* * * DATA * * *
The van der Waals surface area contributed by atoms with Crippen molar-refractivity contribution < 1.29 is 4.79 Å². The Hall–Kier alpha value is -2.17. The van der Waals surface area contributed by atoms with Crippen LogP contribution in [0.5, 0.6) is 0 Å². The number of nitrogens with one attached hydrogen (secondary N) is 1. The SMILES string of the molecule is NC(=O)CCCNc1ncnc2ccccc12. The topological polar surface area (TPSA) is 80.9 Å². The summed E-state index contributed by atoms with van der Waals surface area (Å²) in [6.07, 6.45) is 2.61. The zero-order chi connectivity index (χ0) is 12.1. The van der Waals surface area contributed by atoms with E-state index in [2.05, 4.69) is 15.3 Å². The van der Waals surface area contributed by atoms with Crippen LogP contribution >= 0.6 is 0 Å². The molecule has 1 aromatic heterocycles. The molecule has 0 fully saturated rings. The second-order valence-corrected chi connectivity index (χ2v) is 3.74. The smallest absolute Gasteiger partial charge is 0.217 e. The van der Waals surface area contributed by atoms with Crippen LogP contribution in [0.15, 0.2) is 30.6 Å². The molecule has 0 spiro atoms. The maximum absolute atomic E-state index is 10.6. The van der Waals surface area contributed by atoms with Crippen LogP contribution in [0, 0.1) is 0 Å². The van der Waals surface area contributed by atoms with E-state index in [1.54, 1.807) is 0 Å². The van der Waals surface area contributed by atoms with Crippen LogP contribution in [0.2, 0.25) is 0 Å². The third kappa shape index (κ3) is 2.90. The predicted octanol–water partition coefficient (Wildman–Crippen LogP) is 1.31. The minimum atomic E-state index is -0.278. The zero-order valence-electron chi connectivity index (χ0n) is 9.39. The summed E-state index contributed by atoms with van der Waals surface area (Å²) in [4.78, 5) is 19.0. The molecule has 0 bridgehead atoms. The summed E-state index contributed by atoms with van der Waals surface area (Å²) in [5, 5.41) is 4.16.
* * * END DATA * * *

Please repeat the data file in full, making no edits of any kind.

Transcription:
The van der Waals surface area contributed by atoms with Crippen molar-refractivity contribution < 1.29 is 4.79 Å². The Hall–Kier alpha value is -2.17. The van der Waals surface area contributed by atoms with Crippen LogP contribution in [0.5, 0.6) is 0 Å². The number of nitrogens with one attached hydrogen (secondary N) is 1. The SMILES string of the molecule is NC(=O)CCCNc1ncnc2ccccc12. The topological polar surface area (TPSA) is 80.9 Å². The summed E-state index contributed by atoms with van der Waals surface area (Å²) in [6.07, 6.45) is 2.61. The zero-order chi connectivity index (χ0) is 12.1. The van der Waals surface area contributed by atoms with E-state index in [2.05, 4.69) is 15.3 Å². The van der Waals surface area contributed by atoms with Crippen LogP contribution >= 0.6 is 0 Å². The molecule has 1 aromatic heterocycles. The molecule has 0 fully saturated rings. The second-order valence-corrected chi connectivity index (χ2v) is 3.74. The smallest absolute Gasteiger partial charge is 0.217 e. The van der Waals surface area contributed by atoms with Crippen LogP contribution in [0.15, 0.2) is 30.6 Å². The molecule has 0 spiro atoms. The maximum absolute atomic E-state index is 10.6. The van der Waals surface area contributed by atoms with Crippen LogP contribution in [0, 0.1) is 0 Å². The van der Waals surface area contributed by atoms with E-state index in [1.54, 1.807) is 0 Å². The van der Waals surface area contributed by atoms with Crippen LogP contribution in [0.2, 0.25) is 0 Å². The third kappa shape index (κ3) is 2.90. The predicted octanol–water partition coefficient (Wildman–Crippen LogP) is 1.31. The minimum atomic E-state index is -0.278. The zero-order valence-electron chi connectivity index (χ0n) is 9.39. The summed E-state index contributed by atoms with van der Waals surface area (Å²) in [4.78, 5) is 19.0. The molecule has 0 bridgehead atoms. The summed E-state index contributed by atoms with van der Waals surface area (Å²) in [5, 5.41) is 4.16.